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Breathless: movie review

Jean-Luc Godard's seminal 1960s gangster classic 'Breathless' is newly restored.

Jean Seberg and Jean-Paul Belmondo star in Jean-Luc Godard’s 50-yearold ‘Breathless.’ The innovative and influential film has aged well; its scenes have a present-tense immediacy.

Rialto Pictures/Studio Canal

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To honor its 50th anniversary, Rialto Pictures is releasing Jean-Luc Godard's debut feature "Breathless," one of the most famous and influential movies ever made, in a newly restored 35-mm print supervised by its director of cinematography, Raoul Coutard.

Most so-called "revolutionary" movies do not age well – "Easy Rider" is the prototypical example – but "Breathless" still leaps off the screen. It's a seminal movie for filmmakers and critics alike. This is as it should be, since, in a sense, the film is a cinematic essay on movies adored by Godard, who began his career as a critic. Humphrey Bogart is practically the film's patron saint.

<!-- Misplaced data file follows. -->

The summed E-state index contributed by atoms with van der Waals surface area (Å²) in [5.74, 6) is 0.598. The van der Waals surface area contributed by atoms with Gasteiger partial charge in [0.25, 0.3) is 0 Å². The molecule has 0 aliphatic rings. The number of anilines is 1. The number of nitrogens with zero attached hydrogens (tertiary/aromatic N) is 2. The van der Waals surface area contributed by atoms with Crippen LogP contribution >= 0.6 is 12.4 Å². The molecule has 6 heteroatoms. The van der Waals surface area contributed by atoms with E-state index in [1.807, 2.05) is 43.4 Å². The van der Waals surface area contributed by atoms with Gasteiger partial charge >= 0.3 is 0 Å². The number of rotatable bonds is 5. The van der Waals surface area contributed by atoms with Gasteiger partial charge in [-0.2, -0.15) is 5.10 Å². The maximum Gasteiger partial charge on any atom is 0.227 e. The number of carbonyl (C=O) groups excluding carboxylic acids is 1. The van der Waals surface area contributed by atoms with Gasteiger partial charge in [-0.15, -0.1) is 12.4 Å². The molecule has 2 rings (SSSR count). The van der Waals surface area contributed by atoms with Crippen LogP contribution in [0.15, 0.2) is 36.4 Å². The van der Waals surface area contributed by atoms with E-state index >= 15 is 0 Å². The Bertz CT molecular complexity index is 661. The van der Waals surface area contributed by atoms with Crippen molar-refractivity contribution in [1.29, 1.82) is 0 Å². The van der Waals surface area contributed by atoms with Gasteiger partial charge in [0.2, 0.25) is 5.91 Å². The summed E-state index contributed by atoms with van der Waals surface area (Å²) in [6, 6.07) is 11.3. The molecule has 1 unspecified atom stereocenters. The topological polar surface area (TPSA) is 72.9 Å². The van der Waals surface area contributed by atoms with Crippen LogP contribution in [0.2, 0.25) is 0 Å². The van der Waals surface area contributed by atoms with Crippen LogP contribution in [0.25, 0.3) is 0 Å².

Jean-Paul Belmondo, who had previously acted on stage and in a few minor movies, plays Michel, a chain-smoking con artist who early on, fleeing the police in a stolen car, shoots and kills a cop. Arriving in Paris, he falls in with sometime American girlfriend Patricia, played by Jean Seberg, who hawks the International Herald Tribune on the Champs Elysées. With the police on his heels, Michel makes a rather half-hearted attempt to escape, but his fascination with the inscrutably wholesome Patricia holds him back, We start out believing that the flamboyantly charming Michel, with his prankish, adolescent sociopathology, is the dangerous one, only to realize that it is Patricia who is the betrayer. She is the innocent abroad who, without her full awareness, turns out to be anything but innocent.

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